A global tax deal for the rich, not the poor, - Project Sindicat.
The first concern regarding the G-7 deal is that the proposed minimum tax rate of 15 per cent is low, close to the rates in tax havens like Switzerland and Ireland. This reflects a preference by several G-7 countries to protect their own multinationals rather than follow the lead of US President Joe Biden’s administration, which had initially called for a global minimum rate of 21 per cent.
Moreover, under the current proposal, the majority of the additional tax revenues will go to multinationals’ home countries, not to the so-called source countries where these firms generate profits. Unsurprisingly, G-24 members want source countries to have priority in applying the minimum tax, particularly in respect of payment of services and capital gains, in order to protect their tax base. Giving priority to global corporations’ home countries will reinforce rather than alleviate the unfairness already built into the current international tax system.
The second part of the G-7 agreement introduces a formula to apportion multinational companies’ global profits for tax purposes. But the proposal would apply only to the largest firms with global profit margins of at least 10 per cent. And at least 20 per cent of their so-called “residual” profit exceeding this threshold would be subject to tax in the countries where it is generated.
Although this new rule would affect US tech giants like Apple, Facebook, and Google, it may end up being applied to only a tiny fraction of the global profits of 100 or so of the largest multinationals. This means that the measure will generate little additional revenue, perhaps less than $10 billion globally per year.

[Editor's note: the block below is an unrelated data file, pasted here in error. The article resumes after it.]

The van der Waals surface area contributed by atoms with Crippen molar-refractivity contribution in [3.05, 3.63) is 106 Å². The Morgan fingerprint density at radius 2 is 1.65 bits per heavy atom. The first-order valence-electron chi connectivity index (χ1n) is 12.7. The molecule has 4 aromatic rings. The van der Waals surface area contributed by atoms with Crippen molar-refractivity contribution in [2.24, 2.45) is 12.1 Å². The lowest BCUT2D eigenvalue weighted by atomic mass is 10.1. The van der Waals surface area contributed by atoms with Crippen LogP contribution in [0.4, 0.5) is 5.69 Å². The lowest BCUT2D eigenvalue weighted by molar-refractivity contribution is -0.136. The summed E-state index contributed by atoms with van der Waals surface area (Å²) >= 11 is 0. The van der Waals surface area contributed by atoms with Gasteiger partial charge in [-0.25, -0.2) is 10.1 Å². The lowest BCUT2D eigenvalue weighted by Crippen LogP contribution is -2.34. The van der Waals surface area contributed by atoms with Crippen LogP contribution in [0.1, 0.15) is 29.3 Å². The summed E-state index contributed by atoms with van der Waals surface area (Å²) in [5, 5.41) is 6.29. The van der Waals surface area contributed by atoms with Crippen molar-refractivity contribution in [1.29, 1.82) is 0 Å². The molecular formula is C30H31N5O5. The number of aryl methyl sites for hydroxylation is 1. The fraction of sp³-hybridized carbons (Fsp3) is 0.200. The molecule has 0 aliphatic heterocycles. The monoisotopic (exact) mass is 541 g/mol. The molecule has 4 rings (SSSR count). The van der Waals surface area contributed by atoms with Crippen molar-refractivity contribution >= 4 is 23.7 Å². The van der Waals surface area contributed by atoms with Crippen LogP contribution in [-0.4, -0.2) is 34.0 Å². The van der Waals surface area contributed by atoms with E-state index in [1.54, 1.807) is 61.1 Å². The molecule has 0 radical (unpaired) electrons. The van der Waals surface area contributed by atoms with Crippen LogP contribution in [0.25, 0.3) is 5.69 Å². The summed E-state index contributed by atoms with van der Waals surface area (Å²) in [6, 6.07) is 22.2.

The G-24 has demanded a bigger reallocation of global profits, with the reallocation percentage ranging from 30 per cent up to 50 per cent for the most profitable firms. Likewise, the ATAF has asked for the rules to apply to all multinationals with annual revenues above 250 million euros, much lower than the G-7 proposed threshold of $10 billion, and argues that a percentage of all global profits, whether routine or residual, should be apportioned to the countries where these companies do business.
Global tax deal eventually emerges should reflect the interests of the world — including the developing countries — and not just those of seven large, developed economies. The developing world relies more heavily on corporate tax revenue and has thus been hit harder by multinationals’ tax avoidance, which results in global revenue losses of at least $240 billion each year.
Many developing economies — and low-income countries in particular — are not even taking part in the negotiations on the wider OECD/G-20 Inclusive Framework.
В тему. Global tax. Потери для мировой экономики: https://igor-tiger.livejournal.com/2596950.html
В тему. Global tax. Три предостережения Европы: https://igor-tiger.livejournal.com/2597708.html
В тему. Global tax. Предостережение США: https://igor-tiger.livejournal.com/2597960.html
В тему. Global tax. Угрозы роста бедности: https://igor-tiger.livejournal.com/2598781.html
В тему. Global tax. Налоговые переводы становятся непривлекательными: https://igor-tiger.livejournal.com/2599138.html
В тему. Global tax. Японская прокрутка: https://igor-tiger.livejournal.com/2599310.html
В тему. Global tax. Позиция Сингапура: https://igor-tiger.livejournal.com/2604149.html